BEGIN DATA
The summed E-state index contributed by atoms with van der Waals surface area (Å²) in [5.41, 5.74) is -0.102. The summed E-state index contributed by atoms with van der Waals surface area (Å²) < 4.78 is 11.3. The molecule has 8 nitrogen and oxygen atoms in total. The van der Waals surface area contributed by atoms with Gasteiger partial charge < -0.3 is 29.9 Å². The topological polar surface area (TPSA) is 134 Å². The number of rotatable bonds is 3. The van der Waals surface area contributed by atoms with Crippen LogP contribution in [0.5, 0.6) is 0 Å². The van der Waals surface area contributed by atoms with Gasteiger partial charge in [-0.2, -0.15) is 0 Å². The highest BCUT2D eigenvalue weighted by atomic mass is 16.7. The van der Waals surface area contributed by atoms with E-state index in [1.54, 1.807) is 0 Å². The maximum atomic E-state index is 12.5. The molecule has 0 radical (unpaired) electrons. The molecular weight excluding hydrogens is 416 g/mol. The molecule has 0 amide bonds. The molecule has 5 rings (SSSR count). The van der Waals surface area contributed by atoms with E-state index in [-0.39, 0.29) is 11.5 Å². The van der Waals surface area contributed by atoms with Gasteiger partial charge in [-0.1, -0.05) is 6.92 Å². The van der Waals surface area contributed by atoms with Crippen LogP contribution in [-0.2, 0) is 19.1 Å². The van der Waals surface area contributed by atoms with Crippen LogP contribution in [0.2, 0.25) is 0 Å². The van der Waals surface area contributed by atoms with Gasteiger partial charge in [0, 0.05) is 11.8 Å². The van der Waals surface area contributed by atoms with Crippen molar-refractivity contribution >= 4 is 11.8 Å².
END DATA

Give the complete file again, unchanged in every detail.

The summed E-state index contributed by atoms with van der Waals surface area (Å²) in [5.41, 5.74) is -0.102. The summed E-state index contributed by atoms with van der Waals surface area (Å²) < 4.78 is 11.3. The molecule has 8 nitrogen and oxygen atoms in total. The van der Waals surface area contributed by atoms with Gasteiger partial charge < -0.3 is 29.9 Å². The topological polar surface area (TPSA) is 134 Å². The number of rotatable bonds is 3. The van der Waals surface area contributed by atoms with Crippen LogP contribution in [0.5, 0.6) is 0 Å². The van der Waals surface area contributed by atoms with Gasteiger partial charge in [-0.2, -0.15) is 0 Å². The highest BCUT2D eigenvalue weighted by atomic mass is 16.7. The van der Waals surface area contributed by atoms with E-state index in [1.54, 1.807) is 0 Å². The maximum atomic E-state index is 12.5. The molecule has 0 radical (unpaired) electrons. The molecular weight excluding hydrogens is 416 g/mol. The molecule has 0 amide bonds. The molecule has 5 rings (SSSR count). The van der Waals surface area contributed by atoms with E-state index in [-0.39, 0.29) is 11.5 Å². The van der Waals surface area contributed by atoms with Gasteiger partial charge in [-0.1, -0.05) is 6.92 Å². The van der Waals surface area contributed by atoms with Crippen LogP contribution in [-0.2, 0) is 19.1 Å². The van der Waals surface area contributed by atoms with Crippen LogP contribution in [0.2, 0.25) is 0 Å². The van der Waals surface area contributed by atoms with Gasteiger partial charge in [0, 0.05) is 11.8 Å². The van der Waals surface area contributed by atoms with Crippen molar-refractivity contribution >= 4 is 11.8 Å².